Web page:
This exhibition is the centerpiece of the Office of Cultural Education’s observance of Black History Month 2024. Here, the State Museum, Library, and Archives bring together two remarkable documents: Abraham Lincoln’s 1862 Preliminary Emancipation Proclamation and select pages from a speech Dr. Martin Luther King Jr. delivered in New York City on the occasion of the 100th anniversary of the Preliminary Emancipation Proclamation.
For Black History Month 2024 the New York State Archives’ presents, “Before Brown: Desegregating New York’s Public Schools.”This exhibit highlights early mid-20th century school segregation battles in Hempstead and Hillburn that were taken on by the NAACP Legal Defense Fund, a civil rights firm founded by Thurgood Marshall. The display, located on the 11th floor in the Cultural Education Center, will be up throughout the month of February. For a closer look at the documents and access to educational materials, visit the Civil Rightssection of ConsidertheSourceNY.org.
African American history is New York State history. This year a special exhibition, The Moral Arc Toward Freedom: Lincoln, King, and the Emancipation Proclamation, is the centerpiece of our observance of Black History Month. This exhibition will be on view from February 13 to March 3. Special in-person programming will also be offered at the Museum. Program details and a variety of educational resources available here.
The New York State Education Department is highlighting primary sources from the Office of Cultural Education's collections including the Preliminary Emancipation Proclamation and Martin Luther King Jr.'s 1962 Centennial Civil War Commission speech.
President Lincoln issued two emancipation proclamations -the Preliminary document on September 22, 1862, and a final document one hundred days later. In the first, Lincoln declared that all slaves within rebel territory would be "forever" free unless the Confederate states returned to the Union. Lincoln followed through with his promise, and on New Year's Day 1863, he signed the final Emancipation Proclamation. This draft of the Preliminary Emancipation Proclamation in the collections of the New York State Library is written in Lincoln's own hand and is the only one of its kind to survive. The annotated script of Dr. King's speech is in the collection of the State Archives.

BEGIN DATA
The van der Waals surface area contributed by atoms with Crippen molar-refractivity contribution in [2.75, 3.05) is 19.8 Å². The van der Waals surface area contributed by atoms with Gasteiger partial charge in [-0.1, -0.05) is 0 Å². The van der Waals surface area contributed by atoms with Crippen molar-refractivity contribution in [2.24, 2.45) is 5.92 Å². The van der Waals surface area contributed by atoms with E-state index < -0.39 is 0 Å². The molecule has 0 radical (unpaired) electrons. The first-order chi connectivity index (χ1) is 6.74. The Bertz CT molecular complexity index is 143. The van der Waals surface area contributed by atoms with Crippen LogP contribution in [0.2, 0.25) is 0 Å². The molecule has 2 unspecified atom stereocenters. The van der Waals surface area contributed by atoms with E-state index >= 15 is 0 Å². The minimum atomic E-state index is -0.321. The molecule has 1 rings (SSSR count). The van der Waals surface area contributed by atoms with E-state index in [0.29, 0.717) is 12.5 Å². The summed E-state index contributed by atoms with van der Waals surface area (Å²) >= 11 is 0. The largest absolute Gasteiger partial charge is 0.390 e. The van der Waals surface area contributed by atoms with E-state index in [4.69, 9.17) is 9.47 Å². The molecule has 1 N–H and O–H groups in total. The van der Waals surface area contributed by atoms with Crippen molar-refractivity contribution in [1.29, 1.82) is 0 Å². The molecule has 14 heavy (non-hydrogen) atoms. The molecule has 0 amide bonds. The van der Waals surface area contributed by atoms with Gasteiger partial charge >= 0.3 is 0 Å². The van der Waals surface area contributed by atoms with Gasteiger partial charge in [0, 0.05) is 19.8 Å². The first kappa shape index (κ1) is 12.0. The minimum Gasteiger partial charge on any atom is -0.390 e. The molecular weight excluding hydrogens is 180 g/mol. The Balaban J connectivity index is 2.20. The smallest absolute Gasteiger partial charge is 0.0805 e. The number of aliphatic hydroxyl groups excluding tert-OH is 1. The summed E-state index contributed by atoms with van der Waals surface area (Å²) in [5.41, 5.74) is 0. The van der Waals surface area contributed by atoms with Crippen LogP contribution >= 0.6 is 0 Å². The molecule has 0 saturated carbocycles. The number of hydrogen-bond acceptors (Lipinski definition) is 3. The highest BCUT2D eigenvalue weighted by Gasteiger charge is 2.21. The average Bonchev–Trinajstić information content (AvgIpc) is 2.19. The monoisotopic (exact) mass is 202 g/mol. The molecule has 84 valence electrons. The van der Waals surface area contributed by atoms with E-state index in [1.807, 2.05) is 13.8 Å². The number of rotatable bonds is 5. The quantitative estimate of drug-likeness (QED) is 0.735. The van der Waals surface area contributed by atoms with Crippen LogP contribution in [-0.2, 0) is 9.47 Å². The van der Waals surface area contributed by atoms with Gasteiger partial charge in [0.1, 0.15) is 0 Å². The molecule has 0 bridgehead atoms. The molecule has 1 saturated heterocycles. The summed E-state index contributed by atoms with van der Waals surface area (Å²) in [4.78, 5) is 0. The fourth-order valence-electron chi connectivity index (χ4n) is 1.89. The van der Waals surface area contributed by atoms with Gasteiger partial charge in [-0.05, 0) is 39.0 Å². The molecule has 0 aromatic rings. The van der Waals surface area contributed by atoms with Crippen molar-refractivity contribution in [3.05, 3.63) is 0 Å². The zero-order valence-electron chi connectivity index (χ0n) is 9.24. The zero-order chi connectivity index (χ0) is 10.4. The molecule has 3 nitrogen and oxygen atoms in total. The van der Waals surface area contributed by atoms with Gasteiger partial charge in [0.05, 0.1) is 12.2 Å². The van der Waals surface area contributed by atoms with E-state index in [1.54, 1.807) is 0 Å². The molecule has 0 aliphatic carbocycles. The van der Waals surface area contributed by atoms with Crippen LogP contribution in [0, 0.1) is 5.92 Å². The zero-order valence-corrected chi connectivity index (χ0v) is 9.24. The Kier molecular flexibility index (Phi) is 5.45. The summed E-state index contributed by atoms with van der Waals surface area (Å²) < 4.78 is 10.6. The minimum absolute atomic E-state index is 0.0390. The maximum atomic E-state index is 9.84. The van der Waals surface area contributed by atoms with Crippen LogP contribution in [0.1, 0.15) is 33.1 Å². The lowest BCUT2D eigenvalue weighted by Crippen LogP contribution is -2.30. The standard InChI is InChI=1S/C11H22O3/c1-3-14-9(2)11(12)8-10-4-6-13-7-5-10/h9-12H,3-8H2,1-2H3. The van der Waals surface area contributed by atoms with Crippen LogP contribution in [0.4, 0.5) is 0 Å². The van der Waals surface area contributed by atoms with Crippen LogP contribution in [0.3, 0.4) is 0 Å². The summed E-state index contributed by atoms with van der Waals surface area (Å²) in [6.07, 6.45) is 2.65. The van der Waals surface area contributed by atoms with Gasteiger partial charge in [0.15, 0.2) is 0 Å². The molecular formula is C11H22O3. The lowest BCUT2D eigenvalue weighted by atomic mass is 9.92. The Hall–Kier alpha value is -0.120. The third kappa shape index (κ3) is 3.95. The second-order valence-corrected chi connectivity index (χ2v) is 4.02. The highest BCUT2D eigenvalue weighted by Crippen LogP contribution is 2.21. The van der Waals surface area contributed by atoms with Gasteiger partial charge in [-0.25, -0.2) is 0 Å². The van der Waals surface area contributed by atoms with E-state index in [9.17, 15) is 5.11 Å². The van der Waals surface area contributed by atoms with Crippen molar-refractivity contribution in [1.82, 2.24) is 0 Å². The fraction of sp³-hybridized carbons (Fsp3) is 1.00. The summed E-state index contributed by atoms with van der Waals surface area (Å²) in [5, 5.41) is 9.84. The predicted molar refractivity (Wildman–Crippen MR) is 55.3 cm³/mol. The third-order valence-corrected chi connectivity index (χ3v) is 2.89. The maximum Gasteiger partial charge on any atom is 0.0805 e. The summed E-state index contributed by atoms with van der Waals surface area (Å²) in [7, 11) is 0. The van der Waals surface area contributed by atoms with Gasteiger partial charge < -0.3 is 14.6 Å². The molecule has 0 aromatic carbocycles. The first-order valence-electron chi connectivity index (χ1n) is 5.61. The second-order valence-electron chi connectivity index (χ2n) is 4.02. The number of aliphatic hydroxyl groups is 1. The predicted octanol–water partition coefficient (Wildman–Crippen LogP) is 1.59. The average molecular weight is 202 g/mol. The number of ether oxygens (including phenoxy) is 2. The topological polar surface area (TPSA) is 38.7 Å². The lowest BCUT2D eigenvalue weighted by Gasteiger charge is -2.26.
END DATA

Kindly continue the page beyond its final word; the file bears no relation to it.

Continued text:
For Educators and Students
This webpage connects educators with a wide variety of rich resources including primary sources. Educators are encouraged to lean on these in support of learning around these pivotal moments in history. Guiding questions include:
What are the main ideas of the Preliminary Emancipation Proclamation and how did they impact society?
What was the purpose of Dr. King's speech and how did he fulfill that purpose?
Students are invited to analyze the primary sources and further investigate themes of freedom, equality, and inclusion. Prompts include:
How have these primary sources impacted our country? What relevance do they hold to your generation?
What is an issue in your community that impacts you or someone close to you? How do you propose to resolve this?
Write a speech, essay, or poem! Record an audio or video file! Schools are invited to share classroom work through the New York State Personal History Initiative or via social media using the hashtags #BlackHistoryNY and #MyHistoryMyFuture. Through the #MyHistoryMyFuture social media campaign, the Department intends to amplify the voices of young people. We encourage students not only to reflect on the past but also to be proud of where they come from and take action to make their schools, communities, and the world a better place for future generations.
The Office of Standards and Instruction has outlined the connection of this project with the Learning Standards, CR-S Education Framework, and the Seal of Civic Readiness. Click here to read more.
Why Primary Sources?
Primary sources make lessons and presentations come alive for students or participants. Materials shared provide inquiry and context clues to increase awareness and tell a story. Historical context within a narrative of primary source items prepares students to make connections for deeper understanding.